4. Scrub the externals of the bowl. Use the cotton make up pads and the Murphy’s Oil Soap (undiluted) to wipe down the surface of the bowl and shank. Scrub it as hard as necessary to remove the grime on the surface. The rim takes extra scrubbing and I will often let the soap sit on the rim to soak into the buildup. Once it softens the buildup it scrubs off quite easily. If you are working on a rusticated or sandblast finish use the tooth brush to scrub the surface with the soap. Once you are satisfied it is clean rinse it carefully with running water (keep the water out of the bowl and shank). Dry it off with a clean cotton cloth. (Some use saliva to wipe down the rim. I have done that but often resort to the oil soap as I find it works better. Some also say that the soap removes stain from the briar – I have not had that problem though it does lighten the stain slightly due to the removal of oils and residue from the briar.) Set the bowl aside and turn to the stem.

5. Clean the internals of the stem. Use the Qtips (Cotton swabs), pipe cleaners and alcohol to clean out the stem. I use the cotton swabs to clean out the end of the tenon and the area around the tenon and the face of the stem. I use the pipe cleaners to clean out the slot in the button end of the stem and remove any build up in that area. Again clean the internals until the pipe cleaners and the cotton swabs come out with no colour when run through the stem.

6. Clean the externals of the stem. Scrub the stem down with alcohol on a cotton make up pad and make sure to get the buildup out of the groove on the button. Carefully scrub around the stamping or inset logo on the stem. The idea behind this step is to remove any calcification or buildup left behind on the stem. We will address the brown colour/oxidation in the next step.

7. Remove the oxidation. Oxidation is the greenish/brown colour that is taken on by vulcanite stems with age, sunlight and heat. Mix a scoop of OxyClean in a bowl jar with warm water. Make sure the container is deep enough to immerse the stem in. Place the stem in the mixture for 30-60 minutes to soak. The soak softens the oxidation on the stem. Wipe down the stem with a dry cloth. Sand lightly with 220 grit sandpaper to loosen the oxidation and then wet sand with 400 and 600 grit sandpaper until the oxidation is gone. Be careful around the stamping or emblems. Also be careful not to round the edges of the stem at the tenon end. This takes much care to avoid. You can wrap the shank of the pipe with painters tape and then put the stem in the shank and sand it in place. Once it is clean sand with the various grits of micromesh sanding pads from 1500-12,000. I wet sand with the 1500-2400 grit and dry sand with 3200-12,000 grit pads. I will sometimes use a drop of olive oil/vegetable oil on the stem while I am sanding. I find that with the micromesh it gives it a good bite on the stem material.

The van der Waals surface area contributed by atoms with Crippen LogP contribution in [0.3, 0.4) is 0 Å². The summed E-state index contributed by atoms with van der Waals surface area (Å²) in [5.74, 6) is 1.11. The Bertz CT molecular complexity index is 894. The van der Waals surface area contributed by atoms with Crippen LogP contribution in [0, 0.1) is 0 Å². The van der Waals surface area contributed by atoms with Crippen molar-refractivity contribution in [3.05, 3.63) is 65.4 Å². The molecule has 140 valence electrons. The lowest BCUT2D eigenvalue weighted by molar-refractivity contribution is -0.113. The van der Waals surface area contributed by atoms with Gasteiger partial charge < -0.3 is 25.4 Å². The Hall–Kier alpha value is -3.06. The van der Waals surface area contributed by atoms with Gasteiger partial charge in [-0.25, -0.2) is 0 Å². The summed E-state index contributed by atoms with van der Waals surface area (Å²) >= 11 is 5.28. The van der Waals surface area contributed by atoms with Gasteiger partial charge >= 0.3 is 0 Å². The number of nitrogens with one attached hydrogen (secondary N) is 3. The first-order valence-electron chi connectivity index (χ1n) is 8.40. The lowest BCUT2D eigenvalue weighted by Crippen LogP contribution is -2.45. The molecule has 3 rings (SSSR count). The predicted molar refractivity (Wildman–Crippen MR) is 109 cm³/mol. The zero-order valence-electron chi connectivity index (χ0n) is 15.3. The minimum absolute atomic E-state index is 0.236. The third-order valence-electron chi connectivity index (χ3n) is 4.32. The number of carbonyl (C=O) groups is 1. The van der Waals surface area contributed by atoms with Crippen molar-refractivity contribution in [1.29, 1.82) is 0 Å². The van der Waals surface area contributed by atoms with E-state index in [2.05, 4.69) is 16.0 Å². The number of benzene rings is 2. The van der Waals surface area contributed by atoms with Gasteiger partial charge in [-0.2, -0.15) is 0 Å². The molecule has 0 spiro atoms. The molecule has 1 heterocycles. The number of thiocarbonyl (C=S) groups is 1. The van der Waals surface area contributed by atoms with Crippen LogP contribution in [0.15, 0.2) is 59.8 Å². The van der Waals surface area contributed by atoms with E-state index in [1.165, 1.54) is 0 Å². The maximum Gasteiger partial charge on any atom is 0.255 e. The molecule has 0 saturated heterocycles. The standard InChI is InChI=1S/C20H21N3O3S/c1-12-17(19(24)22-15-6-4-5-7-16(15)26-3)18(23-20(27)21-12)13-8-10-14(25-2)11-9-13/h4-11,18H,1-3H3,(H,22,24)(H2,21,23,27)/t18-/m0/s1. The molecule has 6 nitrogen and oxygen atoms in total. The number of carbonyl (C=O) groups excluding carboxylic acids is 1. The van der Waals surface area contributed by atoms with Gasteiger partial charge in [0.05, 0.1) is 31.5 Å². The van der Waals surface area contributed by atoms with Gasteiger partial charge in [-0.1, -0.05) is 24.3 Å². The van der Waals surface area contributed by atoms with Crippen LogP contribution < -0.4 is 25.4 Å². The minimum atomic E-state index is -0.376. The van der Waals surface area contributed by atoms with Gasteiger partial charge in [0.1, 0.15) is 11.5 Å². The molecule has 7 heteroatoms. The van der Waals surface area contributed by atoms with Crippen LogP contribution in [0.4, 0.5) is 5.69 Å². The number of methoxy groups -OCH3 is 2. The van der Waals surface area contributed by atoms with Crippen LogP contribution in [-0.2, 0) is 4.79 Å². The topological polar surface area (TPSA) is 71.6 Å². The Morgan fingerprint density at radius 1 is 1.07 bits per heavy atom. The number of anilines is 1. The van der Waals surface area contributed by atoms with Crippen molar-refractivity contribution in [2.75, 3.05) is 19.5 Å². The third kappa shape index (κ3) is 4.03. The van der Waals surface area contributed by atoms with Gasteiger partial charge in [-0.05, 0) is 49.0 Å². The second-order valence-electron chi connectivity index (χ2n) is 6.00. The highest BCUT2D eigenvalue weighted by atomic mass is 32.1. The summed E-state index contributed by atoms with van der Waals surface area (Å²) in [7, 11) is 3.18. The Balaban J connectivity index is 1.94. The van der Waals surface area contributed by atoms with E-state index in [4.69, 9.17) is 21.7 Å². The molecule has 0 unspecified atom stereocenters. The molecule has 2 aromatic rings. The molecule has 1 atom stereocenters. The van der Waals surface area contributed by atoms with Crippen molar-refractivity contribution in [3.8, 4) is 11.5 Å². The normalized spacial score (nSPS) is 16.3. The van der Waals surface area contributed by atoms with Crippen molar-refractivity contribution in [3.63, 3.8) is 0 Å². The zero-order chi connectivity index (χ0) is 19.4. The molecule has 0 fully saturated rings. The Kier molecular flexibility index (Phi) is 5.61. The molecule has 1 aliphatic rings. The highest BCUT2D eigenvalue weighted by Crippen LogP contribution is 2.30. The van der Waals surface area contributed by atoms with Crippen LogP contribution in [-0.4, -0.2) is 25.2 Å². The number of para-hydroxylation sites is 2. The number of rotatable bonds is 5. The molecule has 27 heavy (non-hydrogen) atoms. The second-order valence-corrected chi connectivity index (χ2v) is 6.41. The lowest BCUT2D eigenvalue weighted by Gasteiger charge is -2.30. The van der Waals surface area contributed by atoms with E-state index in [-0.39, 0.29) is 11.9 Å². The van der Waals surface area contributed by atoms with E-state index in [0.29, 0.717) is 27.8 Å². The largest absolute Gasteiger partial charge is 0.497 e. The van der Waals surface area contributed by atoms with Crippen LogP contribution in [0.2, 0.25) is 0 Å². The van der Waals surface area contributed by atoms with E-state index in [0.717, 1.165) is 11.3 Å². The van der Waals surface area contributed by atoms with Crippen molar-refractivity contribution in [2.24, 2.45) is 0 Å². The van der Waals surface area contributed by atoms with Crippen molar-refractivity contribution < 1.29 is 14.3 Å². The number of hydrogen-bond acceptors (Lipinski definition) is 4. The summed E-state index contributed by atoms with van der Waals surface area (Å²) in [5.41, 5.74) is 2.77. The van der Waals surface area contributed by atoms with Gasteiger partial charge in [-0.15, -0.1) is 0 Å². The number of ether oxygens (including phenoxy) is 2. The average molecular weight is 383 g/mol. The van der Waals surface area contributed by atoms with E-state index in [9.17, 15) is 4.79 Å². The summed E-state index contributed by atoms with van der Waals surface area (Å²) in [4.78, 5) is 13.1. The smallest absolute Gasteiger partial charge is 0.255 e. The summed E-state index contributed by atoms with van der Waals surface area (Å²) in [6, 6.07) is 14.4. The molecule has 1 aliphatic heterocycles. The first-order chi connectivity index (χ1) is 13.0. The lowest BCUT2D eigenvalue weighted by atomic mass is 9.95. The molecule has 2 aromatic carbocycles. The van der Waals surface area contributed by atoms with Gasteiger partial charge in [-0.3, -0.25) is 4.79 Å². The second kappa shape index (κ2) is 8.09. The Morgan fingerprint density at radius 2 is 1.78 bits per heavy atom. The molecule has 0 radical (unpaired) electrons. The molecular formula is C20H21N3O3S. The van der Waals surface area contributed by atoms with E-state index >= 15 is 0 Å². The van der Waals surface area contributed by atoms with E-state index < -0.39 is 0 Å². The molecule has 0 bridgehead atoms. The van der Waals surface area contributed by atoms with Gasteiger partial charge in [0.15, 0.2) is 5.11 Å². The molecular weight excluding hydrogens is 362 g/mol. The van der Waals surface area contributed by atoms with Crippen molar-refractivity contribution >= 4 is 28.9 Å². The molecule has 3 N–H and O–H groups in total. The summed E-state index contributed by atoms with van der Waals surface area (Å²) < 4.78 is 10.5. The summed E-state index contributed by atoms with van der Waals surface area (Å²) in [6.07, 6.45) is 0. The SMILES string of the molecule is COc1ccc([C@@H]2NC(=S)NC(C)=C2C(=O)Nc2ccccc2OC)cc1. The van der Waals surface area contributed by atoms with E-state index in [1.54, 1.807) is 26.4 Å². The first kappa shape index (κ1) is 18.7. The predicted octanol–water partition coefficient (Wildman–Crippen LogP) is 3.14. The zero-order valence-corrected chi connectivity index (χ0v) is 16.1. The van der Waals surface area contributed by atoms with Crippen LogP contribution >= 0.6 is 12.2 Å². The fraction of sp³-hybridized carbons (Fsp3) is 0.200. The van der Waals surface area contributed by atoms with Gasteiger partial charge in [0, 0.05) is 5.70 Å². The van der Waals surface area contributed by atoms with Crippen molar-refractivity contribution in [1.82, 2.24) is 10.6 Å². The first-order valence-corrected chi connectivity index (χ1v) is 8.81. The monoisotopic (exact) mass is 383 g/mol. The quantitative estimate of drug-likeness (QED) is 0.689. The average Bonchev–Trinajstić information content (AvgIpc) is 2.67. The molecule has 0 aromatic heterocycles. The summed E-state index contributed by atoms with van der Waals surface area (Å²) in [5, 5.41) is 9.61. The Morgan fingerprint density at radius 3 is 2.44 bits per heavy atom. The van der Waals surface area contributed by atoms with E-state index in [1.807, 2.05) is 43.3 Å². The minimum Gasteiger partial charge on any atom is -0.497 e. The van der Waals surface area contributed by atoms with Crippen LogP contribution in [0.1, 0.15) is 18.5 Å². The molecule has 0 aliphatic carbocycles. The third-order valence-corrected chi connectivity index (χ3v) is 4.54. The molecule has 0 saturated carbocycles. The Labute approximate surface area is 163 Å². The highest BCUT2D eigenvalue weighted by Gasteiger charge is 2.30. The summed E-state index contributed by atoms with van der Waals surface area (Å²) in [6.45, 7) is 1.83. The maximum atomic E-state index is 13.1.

8. Put the pipe back together. Once you have finished the stem put the pipe back together and wipe it down with a soft cloth and a drop of olive oil. I find that this give some life to the briar and the vulcanite. Be careful how much you use. I use a small drop on a cotton pad or even a paper towel and wipe down the pipe. I dry it with a clean cloth after it soaks for 5-10 minutes.

9. Apply the wax to the bowl and stem. I use Halcyon II to wax rusticated or sandblast finished pipes and Paragon on smooth briar pipes. If you do not have access to these waxes you can use a neutral coloured Kiwi Shoe Polish (it is made of carnauba wax). I do not use Kiwi wax on rustic or sandblast pipes as it tends to gum up in the grooves. Apply the same wax to the stems as the bowl. I do both at the same time.

10. Buff the pipe with a shoe brush. Once the wax has dried I buff the pipe and stem with a shoe brush. I buff it until the pipe and stem shine. It does not take long. I often use the shoe brush after smoking a bowl in the pipe as well. The wax heats on the surface of the bowl so a quick buff keeps things shiny and polished.

Hopefully you will find this brief annotated list helpful if you are starting out in the refurbishing of estate pipes. It is meant to be a starting place and not the final word. The beauty of the hobby is that it lets you be innovative and creative in how you address the issues facing you on the cleanup of any particular pipe. These are some of the basic cleaning techniques I use to this day with some fine tuning of the steps and tools to bring back estate pipes to usefulness.